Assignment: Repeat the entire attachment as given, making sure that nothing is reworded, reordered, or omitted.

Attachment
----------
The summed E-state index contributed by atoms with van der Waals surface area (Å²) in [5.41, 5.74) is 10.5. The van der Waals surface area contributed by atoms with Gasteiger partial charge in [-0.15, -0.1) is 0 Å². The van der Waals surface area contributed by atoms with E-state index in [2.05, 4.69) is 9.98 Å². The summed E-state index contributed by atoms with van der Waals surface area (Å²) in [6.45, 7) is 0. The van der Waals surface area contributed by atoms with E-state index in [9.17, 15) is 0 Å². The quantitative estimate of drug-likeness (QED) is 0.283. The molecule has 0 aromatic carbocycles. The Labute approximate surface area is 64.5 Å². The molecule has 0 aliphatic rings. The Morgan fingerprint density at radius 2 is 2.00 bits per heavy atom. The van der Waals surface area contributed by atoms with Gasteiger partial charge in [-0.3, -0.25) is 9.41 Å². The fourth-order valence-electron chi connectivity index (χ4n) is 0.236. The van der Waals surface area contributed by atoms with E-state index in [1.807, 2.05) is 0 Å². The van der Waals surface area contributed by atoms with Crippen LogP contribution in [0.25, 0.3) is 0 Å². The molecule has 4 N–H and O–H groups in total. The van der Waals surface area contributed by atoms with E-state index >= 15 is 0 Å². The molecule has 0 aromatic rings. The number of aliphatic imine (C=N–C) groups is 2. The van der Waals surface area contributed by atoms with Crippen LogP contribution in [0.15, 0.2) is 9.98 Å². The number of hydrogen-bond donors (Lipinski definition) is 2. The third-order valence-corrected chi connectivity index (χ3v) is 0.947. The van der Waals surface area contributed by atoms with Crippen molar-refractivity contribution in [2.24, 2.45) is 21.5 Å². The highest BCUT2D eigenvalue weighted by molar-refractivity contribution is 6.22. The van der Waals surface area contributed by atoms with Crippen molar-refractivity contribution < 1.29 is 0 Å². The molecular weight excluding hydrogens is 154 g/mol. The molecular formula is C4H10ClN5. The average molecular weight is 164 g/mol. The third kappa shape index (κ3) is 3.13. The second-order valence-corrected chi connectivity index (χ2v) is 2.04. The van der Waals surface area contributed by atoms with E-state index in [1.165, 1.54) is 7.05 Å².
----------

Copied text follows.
The summed E-state index contributed by atoms with van der Waals surface area (Å²) in [5.41, 5.74) is 10.5. The van der Waals surface area contributed by atoms with Gasteiger partial charge in [-0.15, -0.1) is 0 Å². The van der Waals surface area contributed by atoms with E-state index in [2.05, 4.69) is 9.98 Å². The summed E-state index contributed by atoms with van der Waals surface area (Å²) in [6.45, 7) is 0. The van der Waals surface area contributed by atoms with E-state index in [9.17, 15) is 0 Å². The quantitative estimate of drug-likeness (QED) is 0.283. The molecule has 0 aromatic carbocycles. The Labute approximate surface area is 64.5 Å². The molecule has 0 aliphatic rings. The Morgan fingerprint density at radius 2 is 2.00 bits per heavy atom. The van der Waals surface area contributed by atoms with Gasteiger partial charge in [-0.3, -0.25) is 9.41 Å². The fourth-order valence-electron chi connectivity index (χ4n) is 0.236. The van der Waals surface area contributed by atoms with E-state index in [1.807, 2.05) is 0 Å². The van der Waals surface area contributed by atoms with Crippen LogP contribution in [0.25, 0.3) is 0 Å². The molecule has 4 N–H and O–H groups in total. The van der Waals surface area contributed by atoms with E-state index >= 15 is 0 Å². The molecule has 0 aromatic rings. The number of aliphatic imine (C=N–C) groups is 2. The van der Waals surface area contributed by atoms with Crippen LogP contribution in [0.15, 0.2) is 9.98 Å². The number of hydrogen-bond donors (Lipinski definition) is 2. The third-order valence-corrected chi connectivity index (χ3v) is 0.947. The van der Waals surface area contributed by atoms with Crippen molar-refractivity contribution in [2.24, 2.45) is 21.5 Å². The highest BCUT2D eigenvalue weighted by molar-refractivity contribution is 6.22. The van der Waals surface area contributed by atoms with Crippen molar-refractivity contribution < 1.29 is 0 Å². The molecular weight excluding hydrogens is 154 g/mol. The molecular formula is C4H10ClN5. The average molecular weight is 164 g/mol. The third kappa shape index (κ3) is 3.13. The second-order valence-corrected chi connectivity index (χ2v) is 2.04. The van der Waals surface area contributed by atoms with E-state index in [1.165, 1.54) is 7.05 Å².